Salesforce Admins, how secure is your Org? Jenny’s Admin Tip #15

DSC_6279Security is always going to be a hot topic, especially when it comes to the cloud. And with the recent Sony, iCloud hacks etc, the question relevant to all users is….just how safe is this?

Salesforce is 100% committed to maintaining the confidentiality and integrity of their customers’ data. As a result they use a multi-layered approach to protecting key information. With secure data centres which offer 24 hour manned security, environmental controls, network protection, fire detection, disaster recovery, backups and much more, customers can rest assured that their data is in safe hands.

However, whilst Salesforce protects your information in the data centre, what can you do as a Salesforce Admin to enhance the security for your users and clients. After all, nothing gives easier access to client data then a stolen phone or laptop especially with Salesforce1 (more on that next week).

To protect your data on your devices, Admins can set login restrictions by considering the following:

Password Policies

If your company has a strong password policy, then Salesforce has a number of password settings that could help users keep in line with them. From password expiration date, enforced password lengths, complexities, login attempts, to secret answers, password history and 1 day password lifetime. Your company, with the help of your Salesforce Admin can make accessing Salesforce as secure as can be.

For more information regarding Salesforce Password Policies, click here.

IP Addresses

Set at profile level, Admins can set Login IP Address restrictions so that when users login outside of the IP range, they will not be able to access Salesforce. Likewise, to help protect your org’s data from unauthorised access, Admins can list a number of trusted IP Address that users can login from without receiving any login challenges. Be warned, trusted IPs do not entirely restrict users from accessing Salesforce,  as once they have completed the Risk Authentication (below), they will be able to login.

For Trusted IP setup go to:

Salesforce – Setup>Security Controls> Network Access> New.

Risk Authentication

The Salesforce platform always performs a Risk Authentication when a user is attempting to access Salesforce from an unidentified device (different network location, browser etc). Salesforce will send users a one time verification code to their email or phone which will need to be keyed in and then verified in order to access the user interface.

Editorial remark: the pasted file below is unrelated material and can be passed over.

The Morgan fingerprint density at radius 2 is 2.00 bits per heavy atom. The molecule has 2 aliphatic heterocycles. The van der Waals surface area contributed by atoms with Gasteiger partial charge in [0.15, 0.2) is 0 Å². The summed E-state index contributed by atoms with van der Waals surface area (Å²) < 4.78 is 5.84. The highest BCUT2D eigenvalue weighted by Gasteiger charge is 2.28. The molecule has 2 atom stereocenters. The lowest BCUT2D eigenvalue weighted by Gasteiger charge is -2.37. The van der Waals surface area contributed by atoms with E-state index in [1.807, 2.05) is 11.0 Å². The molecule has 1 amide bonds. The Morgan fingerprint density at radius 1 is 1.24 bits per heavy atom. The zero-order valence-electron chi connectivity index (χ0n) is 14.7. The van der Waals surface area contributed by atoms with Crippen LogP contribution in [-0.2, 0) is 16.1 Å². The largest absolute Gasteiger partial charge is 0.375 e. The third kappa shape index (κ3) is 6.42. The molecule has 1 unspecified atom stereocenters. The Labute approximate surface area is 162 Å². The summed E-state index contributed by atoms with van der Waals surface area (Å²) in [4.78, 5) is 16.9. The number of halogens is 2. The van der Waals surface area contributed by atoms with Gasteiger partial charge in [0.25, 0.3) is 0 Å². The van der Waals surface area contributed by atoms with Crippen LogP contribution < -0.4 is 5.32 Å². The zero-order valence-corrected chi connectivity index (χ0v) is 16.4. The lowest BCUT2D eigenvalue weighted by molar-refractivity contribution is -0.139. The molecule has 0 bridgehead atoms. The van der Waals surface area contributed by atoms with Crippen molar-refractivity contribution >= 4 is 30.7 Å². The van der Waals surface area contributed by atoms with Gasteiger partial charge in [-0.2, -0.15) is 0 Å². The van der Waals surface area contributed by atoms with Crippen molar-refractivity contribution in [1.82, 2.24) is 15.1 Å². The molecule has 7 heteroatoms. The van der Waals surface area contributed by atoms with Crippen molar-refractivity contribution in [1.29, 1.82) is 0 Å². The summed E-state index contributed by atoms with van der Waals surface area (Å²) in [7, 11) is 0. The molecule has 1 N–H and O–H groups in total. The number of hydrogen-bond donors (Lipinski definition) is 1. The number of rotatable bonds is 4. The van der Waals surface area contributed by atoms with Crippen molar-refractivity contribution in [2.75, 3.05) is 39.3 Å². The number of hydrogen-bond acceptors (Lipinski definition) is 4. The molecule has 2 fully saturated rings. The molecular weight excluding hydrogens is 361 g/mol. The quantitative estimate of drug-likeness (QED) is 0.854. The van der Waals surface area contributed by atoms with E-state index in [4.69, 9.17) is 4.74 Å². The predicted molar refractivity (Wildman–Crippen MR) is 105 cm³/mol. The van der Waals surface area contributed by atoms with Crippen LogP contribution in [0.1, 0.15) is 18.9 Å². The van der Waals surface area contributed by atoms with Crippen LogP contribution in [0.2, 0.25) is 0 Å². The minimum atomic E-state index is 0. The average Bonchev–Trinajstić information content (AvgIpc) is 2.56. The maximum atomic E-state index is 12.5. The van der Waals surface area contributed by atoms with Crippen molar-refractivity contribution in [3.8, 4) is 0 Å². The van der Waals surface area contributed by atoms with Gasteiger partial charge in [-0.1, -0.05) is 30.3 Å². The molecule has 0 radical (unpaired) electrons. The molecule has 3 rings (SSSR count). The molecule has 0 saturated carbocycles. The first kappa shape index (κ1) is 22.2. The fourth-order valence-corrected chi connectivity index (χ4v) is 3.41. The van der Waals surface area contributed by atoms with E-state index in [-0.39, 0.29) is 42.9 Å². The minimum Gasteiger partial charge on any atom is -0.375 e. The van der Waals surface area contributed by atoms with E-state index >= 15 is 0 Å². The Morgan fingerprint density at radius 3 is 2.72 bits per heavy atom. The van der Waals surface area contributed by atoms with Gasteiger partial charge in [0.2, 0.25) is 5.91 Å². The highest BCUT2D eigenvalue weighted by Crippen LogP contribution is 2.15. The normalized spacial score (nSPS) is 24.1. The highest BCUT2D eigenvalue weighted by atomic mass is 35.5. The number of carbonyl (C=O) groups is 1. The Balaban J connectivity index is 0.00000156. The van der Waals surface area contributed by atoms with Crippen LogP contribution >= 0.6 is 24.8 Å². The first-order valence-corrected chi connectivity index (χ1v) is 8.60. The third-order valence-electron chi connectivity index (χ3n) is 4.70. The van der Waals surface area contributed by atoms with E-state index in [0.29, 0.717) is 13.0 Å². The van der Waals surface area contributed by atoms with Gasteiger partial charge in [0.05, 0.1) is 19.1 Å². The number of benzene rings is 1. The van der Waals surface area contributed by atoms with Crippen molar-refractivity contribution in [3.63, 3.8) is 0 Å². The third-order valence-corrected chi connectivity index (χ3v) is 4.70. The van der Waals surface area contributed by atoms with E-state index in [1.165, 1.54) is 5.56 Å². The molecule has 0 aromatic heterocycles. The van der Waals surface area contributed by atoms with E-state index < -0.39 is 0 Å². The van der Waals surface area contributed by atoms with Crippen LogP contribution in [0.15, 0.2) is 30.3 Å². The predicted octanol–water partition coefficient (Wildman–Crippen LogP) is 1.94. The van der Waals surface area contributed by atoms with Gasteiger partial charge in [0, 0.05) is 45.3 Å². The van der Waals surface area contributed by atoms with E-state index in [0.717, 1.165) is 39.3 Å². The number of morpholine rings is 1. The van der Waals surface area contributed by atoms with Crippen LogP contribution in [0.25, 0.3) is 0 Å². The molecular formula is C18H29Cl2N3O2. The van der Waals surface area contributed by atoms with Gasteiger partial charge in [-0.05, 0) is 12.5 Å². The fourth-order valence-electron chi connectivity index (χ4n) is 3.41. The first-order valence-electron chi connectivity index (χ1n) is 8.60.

To check out your current settings go to:

Salesforce – Setup>Security Controls>Activations.

2 Factor Authentication

Set at the profile level, Admins can set up 2 factor authentication to require users to enter a time based token as a second form of authentication when they login to Salesforce.  Once set up, users will need to download the Salesforce Authenticator app to create OTPs (one time passwords)  directly from their mobile device. Salesforce does not require 2 factor Authentication only on login, but can also be based upon session security levels – fine grain policies on application access or access to reports and dashboards.

For more information on how to setup 2 factor Authentication  check out the Salesforce video here.

Login Hours

Set at the profile level, Admins can set login hour restrictions to enable users to access Salesforce at set times. So if you set the login hours from 08.00am- 17.30pm, and a user is still actively using Salesforce, they will be logged out at 17.30pm. This means that they will not be able to login until 08.00am the following morning  and any unsaved data added to records will have been lost.

To set login restrictions:

Salesforce – Setup>Manage Users>Profiles>Edit.

OAuth  Authorisation

If your company uses 3rd party clients, then make sure your access credentials are not being compromised. Using OAuth (pronounced O as in go and Auth as in goat. Thanks Peter Chittum), an open protocol, ensures that third parties have access to your server resources without having access to your company’s credentials. So instead of supplying a username and password, security tokens are handed out to specific sites for access to specific resources for a defined period of time.

For more information on using OAuth, check out this amazing blog from Jeff Douglas, here.

If you would like more security related material then check out Desynit’s Good System Blog on ‘What we can learn from Sony, MoonPig, and Taylor Swift on Cloud Security’ or watch out for the Cloudlife Podcast this week, 23rd Jan, with a special guests (TBC, but sadly, not Taylor Swift).

See you next week.


By Jenny Bamber
26 January 2015
Jenny's Admin TipsThe Good Systems Blog

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